Sustainable Marine Energy’s PLAT-I tidal energy platform is currently sailing across the Atlantic towards Canada where it will be deployed in the area boasting the world’s most extreme tides – the Bay of Fundy.
The disassembled platform, which has been broken down into road-transportable modules, left the Port of Liverpool on the Atlantic Sky container ship bound for Province of Nova Scotia.
Though designed for more sheltered and slightly more benign sites in terms of wave climate – corresponding to the I in the platform’s name which stands for Inshore – PLAT-I will soon start harnessing the tides of the Grand Passage, said to be stronger than those successfully tackled by the device earlier this year in the Scottish Connel Sound.
The testing period in Grand Passage is expected to last for at least three months, according to Sustainable Marine Energy (SME), which has teamed up with Black Rock Tidal Power (BRTP) – a Schottel Hydro company – to apply to the Nova Scotia Department of Energy for permission to install the platform for its the second phase of testing.
A non-profit Nova Scotia-based company Sustainable Oceans Applied Research (SOAR) has also been engaged to assist BRTP and its partners in site characterization, permitting and stakeholder engagement for the project.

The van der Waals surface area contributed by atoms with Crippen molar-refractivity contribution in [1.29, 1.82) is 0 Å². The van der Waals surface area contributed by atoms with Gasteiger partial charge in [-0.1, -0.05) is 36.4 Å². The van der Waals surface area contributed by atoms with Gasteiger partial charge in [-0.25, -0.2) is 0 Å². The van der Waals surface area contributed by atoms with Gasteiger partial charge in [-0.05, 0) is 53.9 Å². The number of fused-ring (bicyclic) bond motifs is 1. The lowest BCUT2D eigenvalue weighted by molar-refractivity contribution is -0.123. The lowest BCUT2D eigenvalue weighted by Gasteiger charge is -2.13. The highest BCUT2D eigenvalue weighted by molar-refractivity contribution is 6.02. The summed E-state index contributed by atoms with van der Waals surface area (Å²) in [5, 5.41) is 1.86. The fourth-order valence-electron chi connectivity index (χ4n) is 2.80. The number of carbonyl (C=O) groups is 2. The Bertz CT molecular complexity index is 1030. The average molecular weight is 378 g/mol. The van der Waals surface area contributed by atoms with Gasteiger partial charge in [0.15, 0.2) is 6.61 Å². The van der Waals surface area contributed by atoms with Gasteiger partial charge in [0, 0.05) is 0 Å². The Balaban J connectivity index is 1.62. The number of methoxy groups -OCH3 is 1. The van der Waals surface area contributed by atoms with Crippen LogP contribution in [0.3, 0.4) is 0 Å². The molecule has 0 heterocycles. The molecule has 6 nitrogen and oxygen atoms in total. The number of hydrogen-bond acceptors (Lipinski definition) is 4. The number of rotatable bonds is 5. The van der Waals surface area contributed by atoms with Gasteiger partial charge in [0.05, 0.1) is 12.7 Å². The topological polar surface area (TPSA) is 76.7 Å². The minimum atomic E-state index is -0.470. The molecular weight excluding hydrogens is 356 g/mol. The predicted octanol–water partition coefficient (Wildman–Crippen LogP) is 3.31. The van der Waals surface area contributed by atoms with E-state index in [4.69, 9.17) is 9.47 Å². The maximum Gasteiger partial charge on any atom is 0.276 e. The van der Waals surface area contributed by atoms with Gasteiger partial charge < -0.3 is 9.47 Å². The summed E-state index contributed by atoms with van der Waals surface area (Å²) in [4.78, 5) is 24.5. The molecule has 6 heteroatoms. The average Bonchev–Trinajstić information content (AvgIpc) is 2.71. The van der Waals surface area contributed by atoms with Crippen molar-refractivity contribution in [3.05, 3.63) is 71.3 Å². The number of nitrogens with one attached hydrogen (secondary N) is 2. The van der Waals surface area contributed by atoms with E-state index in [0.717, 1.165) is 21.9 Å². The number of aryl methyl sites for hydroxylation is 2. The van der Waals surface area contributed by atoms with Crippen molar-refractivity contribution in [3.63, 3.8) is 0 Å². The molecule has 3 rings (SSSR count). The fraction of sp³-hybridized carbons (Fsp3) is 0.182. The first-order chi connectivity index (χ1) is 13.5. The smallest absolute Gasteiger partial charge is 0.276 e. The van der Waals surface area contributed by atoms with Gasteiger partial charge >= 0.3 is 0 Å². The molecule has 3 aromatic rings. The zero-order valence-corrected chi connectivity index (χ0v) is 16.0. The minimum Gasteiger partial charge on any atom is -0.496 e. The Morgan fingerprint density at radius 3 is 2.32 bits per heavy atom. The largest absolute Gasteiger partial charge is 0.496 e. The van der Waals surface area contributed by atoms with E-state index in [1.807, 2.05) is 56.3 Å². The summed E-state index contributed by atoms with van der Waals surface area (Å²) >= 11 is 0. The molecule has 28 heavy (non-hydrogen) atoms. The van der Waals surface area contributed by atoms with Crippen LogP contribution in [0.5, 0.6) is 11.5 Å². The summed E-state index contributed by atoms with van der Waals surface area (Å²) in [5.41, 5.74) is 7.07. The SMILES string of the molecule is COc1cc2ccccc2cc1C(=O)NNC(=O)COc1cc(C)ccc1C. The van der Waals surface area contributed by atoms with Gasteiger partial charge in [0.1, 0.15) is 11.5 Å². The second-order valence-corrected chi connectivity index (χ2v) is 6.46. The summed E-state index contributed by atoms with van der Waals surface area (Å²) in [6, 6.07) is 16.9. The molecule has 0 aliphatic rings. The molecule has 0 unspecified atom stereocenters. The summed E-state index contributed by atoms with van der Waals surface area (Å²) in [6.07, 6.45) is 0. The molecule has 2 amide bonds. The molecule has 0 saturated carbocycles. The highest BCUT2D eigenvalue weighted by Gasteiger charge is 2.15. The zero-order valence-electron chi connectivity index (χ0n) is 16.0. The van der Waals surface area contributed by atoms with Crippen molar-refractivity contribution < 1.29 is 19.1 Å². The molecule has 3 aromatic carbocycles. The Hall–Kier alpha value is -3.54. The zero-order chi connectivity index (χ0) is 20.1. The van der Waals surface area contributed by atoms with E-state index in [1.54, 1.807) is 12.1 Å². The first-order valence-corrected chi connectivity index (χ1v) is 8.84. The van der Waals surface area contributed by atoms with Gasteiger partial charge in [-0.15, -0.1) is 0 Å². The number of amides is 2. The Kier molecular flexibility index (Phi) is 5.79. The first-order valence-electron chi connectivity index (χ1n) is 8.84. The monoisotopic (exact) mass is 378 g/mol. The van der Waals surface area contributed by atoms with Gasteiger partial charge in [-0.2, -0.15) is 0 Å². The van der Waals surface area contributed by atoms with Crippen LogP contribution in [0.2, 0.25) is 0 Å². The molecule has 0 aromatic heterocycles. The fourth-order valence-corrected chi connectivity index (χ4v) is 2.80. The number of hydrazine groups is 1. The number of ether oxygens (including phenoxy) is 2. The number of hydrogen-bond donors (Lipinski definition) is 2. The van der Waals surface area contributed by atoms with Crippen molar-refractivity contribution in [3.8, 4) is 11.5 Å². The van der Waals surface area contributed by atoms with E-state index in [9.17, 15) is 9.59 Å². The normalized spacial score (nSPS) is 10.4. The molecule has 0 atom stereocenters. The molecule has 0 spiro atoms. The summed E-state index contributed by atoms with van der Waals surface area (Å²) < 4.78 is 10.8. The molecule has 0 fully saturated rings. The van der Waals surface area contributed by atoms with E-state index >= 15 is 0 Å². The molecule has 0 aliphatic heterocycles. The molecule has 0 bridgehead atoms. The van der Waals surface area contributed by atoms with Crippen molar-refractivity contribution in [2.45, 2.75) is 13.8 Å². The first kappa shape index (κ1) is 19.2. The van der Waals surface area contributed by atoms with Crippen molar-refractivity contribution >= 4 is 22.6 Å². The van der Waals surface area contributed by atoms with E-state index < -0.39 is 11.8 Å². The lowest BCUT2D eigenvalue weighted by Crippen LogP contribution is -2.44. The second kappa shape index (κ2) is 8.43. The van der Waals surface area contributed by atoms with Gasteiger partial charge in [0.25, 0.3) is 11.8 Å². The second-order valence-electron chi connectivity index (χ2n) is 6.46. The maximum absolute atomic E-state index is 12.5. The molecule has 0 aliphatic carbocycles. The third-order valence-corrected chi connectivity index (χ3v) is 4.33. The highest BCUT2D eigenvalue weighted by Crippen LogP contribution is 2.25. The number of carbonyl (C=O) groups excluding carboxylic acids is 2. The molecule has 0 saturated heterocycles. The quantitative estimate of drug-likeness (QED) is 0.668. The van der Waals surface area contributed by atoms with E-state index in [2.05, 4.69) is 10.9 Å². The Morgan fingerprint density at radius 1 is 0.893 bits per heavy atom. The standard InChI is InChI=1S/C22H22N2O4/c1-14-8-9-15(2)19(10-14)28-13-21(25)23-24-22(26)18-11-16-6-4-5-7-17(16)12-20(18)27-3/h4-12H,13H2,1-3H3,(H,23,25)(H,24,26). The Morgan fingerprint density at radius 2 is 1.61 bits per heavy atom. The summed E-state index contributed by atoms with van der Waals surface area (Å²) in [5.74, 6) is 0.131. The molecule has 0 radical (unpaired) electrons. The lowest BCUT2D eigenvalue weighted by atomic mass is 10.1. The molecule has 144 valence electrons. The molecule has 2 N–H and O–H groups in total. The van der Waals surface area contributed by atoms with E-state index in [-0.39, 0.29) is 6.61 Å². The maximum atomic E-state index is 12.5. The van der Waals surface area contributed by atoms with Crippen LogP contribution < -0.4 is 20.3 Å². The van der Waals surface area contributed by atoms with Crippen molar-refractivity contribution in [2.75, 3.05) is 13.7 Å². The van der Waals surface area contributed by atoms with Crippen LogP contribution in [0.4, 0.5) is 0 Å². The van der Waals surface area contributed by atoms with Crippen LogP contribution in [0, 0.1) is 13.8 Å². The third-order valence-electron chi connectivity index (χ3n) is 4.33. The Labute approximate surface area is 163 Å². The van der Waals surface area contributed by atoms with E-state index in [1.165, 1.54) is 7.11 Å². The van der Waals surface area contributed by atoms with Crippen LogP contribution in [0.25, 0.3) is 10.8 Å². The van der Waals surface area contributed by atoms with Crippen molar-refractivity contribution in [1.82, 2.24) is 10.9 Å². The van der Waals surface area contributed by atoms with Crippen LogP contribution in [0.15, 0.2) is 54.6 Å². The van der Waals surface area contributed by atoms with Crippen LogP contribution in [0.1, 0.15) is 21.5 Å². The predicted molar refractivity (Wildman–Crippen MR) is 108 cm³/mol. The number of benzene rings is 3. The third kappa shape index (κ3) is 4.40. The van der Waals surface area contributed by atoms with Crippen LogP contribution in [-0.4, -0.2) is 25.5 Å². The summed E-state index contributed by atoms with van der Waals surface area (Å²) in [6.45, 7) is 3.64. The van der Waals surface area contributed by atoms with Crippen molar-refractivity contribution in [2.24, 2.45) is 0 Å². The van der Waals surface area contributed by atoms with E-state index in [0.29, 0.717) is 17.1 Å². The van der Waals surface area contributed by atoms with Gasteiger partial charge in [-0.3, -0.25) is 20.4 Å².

The second PLAT-I testing phase will be concentrated on proving performance of the tidal platform, while also conducting environmental monitoring with the aim of assessing interactions of marine life with the device.
The results of the second phase of testing will provide regulators with more information to evaluate future tidal energy projects in the Bay of Fundy, SME said earlier.
The trimaran design for the platform, which hosts four Schottel Hydro’s SIT 250 turbines, was used to provide low resistance and enhanced stability, according to SME. Each of the four turbines is rated at 70kW, bring the total rated capacity of the PLAT-I to 280kW.